Facing Suicide Part IV

23 Signs and Symptoms that Suicide Loss is Destroying Your Health

So far in Parts I – IV of this series, Facing Suicide during Suicide Awareness Month, you learned facts about suicide to help you understand it and relieve yourself of the guilt and shame that goes alone with losing a loved one to suicide. You also learned some very important information about identifying if someone is possibly suicidal. You are now equipped to ask some tough questions and know what to do if someone is suicidal. Unfortunately, we can’t prevent all suicides and many of us are left in the aftermath of a suicide loss. My son took his life in 2018 and I was in a state of shock that was unbearable. In my time of despair and grief, I turned to doing what I had done before – journaling. However, in the case of my son’s suicide, my journaling was public on Facebook. My friend Lynn shared this with me after following my social media posts of my heartache, grief and sadness after my son committed suicide: “I’m taking this opportunity to thank you for sharing your grief journey the way you do. I’ve been hospitalized multiple times after suicide attempts and seeing your raw pain helps remind me how I’d be hurting my loved ones if I ever succumbed. I am in awe of your strength and grace and truly hope sharing your grief is healing to you.” Lynn When someone dies, we experience grief. Truly, what is grief? Grief is the internal thoughts and feelings you have when a loved one dies. It is a strong feeling of sadness. It is natural to experience grief. It is normal to miss a loved one. Grief has many faces. It is individual, and your grief is no better or worse than another’s. This is not a place or time to compare pain and suffering. It is a journey. Emotions associated with grief are difficult to understand. Find solace in the fact that being human naturally includes loss and pain. It is a universal experience. No matter what your unique circumstances, you can move through grief to healing. There is hope. However, you are more than likely to encounter a degree of pain and suffering, some of which can be short-term. These short-term signs are called acute grief. Acute grief is characterized by changes in physical, mental, emotional, and spiritual health. Symptoms of acute physical grief can include:
  • Trouble initiating or maintaining sleep
  • Chest heaviness or pain
  • Shortness of breath
  • Lack of desire to eat
  • Headache
  • Digestive issues
Symptoms of acute mental grief can include:
  • Forgetfulness
  • Difficulty concentrating
  • Slowed thinking
  • Wandering aimlessly
  • Feeling trance-like
  • Prevailing need to retell the story of your loved one’s death
Symptoms of acute emotional grief can include:
  • Fear
  • Guilt
  • Longing to be with the person who has passed
  • Loneliness
  • Apathy
  • Anger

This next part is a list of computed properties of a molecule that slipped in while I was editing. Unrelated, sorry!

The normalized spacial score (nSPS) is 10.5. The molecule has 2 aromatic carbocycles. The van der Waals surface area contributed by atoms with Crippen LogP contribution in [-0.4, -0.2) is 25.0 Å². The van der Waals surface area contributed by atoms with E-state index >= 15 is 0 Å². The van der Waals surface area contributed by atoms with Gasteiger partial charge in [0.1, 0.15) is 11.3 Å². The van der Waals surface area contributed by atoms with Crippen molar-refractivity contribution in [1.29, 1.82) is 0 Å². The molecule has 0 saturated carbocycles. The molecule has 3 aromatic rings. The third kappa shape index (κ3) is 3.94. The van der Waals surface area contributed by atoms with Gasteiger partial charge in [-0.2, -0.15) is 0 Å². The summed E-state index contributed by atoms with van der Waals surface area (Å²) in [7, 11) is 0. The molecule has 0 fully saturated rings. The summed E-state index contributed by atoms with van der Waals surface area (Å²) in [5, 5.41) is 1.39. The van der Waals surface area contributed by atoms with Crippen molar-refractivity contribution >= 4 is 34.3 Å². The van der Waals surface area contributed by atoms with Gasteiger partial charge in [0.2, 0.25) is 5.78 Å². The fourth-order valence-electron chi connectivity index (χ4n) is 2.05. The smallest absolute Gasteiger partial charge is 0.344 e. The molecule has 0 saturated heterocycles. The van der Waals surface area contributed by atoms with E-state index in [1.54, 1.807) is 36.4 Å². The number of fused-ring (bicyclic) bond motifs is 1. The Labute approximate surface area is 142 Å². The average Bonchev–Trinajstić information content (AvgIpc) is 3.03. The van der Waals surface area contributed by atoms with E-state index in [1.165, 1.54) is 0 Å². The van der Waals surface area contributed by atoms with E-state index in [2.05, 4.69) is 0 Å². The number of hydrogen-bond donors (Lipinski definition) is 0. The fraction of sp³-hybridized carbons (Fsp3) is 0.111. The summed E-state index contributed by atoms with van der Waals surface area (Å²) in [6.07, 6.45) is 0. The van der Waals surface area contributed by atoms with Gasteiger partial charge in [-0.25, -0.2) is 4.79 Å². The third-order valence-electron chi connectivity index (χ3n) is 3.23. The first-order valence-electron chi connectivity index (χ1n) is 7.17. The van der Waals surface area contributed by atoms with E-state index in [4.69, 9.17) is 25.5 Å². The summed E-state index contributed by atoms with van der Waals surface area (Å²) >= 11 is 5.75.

Symptoms of acute spiritual grief can include:
  • Lack of purpose
  • Lowered self-esteem
  • Withdrawn and isolated
  • Negativity
  • Inability to forgive
Remember, there are many physical, mental, emotional, and spiritual symptoms from grief. The symptoms I mentioned above are only a sample of what you could be experiencing. The Ripple Effect of Suicide Suicide is like a pebble in a pond, creating a ripple that continues to spread. It is a single event that has far-reaching and often unintended consequences. These events have lasting physical, mental, emotional, and spiritual health impacts as mentioned in the lists above. The first wave of suicide hits those closest to the person who died: friends and family. They are the ones likely to be affected the most. These are the people who interacted with them daily, were physically close to them and miss their presence, touch, smell, and voice. It may put them at risk of suicide themselves if they are traveling through troublesome and difficult times. It is a case of “copycatting” behavior even though they know the pain they’ve gone through losing a loved one to suicide. People that were acquaintances can be impacted as well. These are their tribe of church members, teachers, co-workers, neighbors, doctors, and the barista at the local coffee shop. They are exposed to the trauma of suicide, just like secondhand smoke to those who lived in homes where smoking was allowed indoors. Veterans, people who live in rural areas, sexual and gender minorities, middle aged adults, people of color are among those who are not only impacted by suicide but have an increased risk of taking their own lives. Factors that influence their higher degree of suicide are the conditions in which they live, play, work, and learn. These can include racism, poverty, lack of education opportunities, limited access to healthcare, (physical and mental). Suicide is a devastating public health concern, defining societal issues in many countries with the greatest burden on low-income and middle-income countries. Action is being taken at government and community levels to bring awareness and help prevent suicide. The World Health Organization (WHO), American Foundation for Suicide Prevention (AFSP), The National Institute of Mental Health (NAMI), Center for Disease Control (CDC), Suicide Awareness Voices of Education (SAVE) are among those who are leading the fight against suicide. There are local chapters with AFSP, NAMI and SAVE that you can get involved with by volunteering or participating in an event to raise awareness. Many suicide loss survivors start an event in honor of their loved one. I chose to write books, coach and speak on suicide, perseverance and resilience. The signs and symptoms that the loss of a loved one to suicide do not need to dictate your ability to move forward. Your life has been forever changed. You must learn to change with it. Next week, I will give you tools and resources to restore your physical, mental, emotional, and spiritual health. You will find hope to live, love and laugh again. Yes, with audacity I offer hope. Please remember to share this blog with someone who really needs it. Suicide impacts all of us in one way or another. Visit https://www.theegriefspecialist.com for the complete series – Facing Suicide. #suicidepreventionandawareness #hope #health #griefrecovery #suicidelosssurvivor #helpingyoumoveforward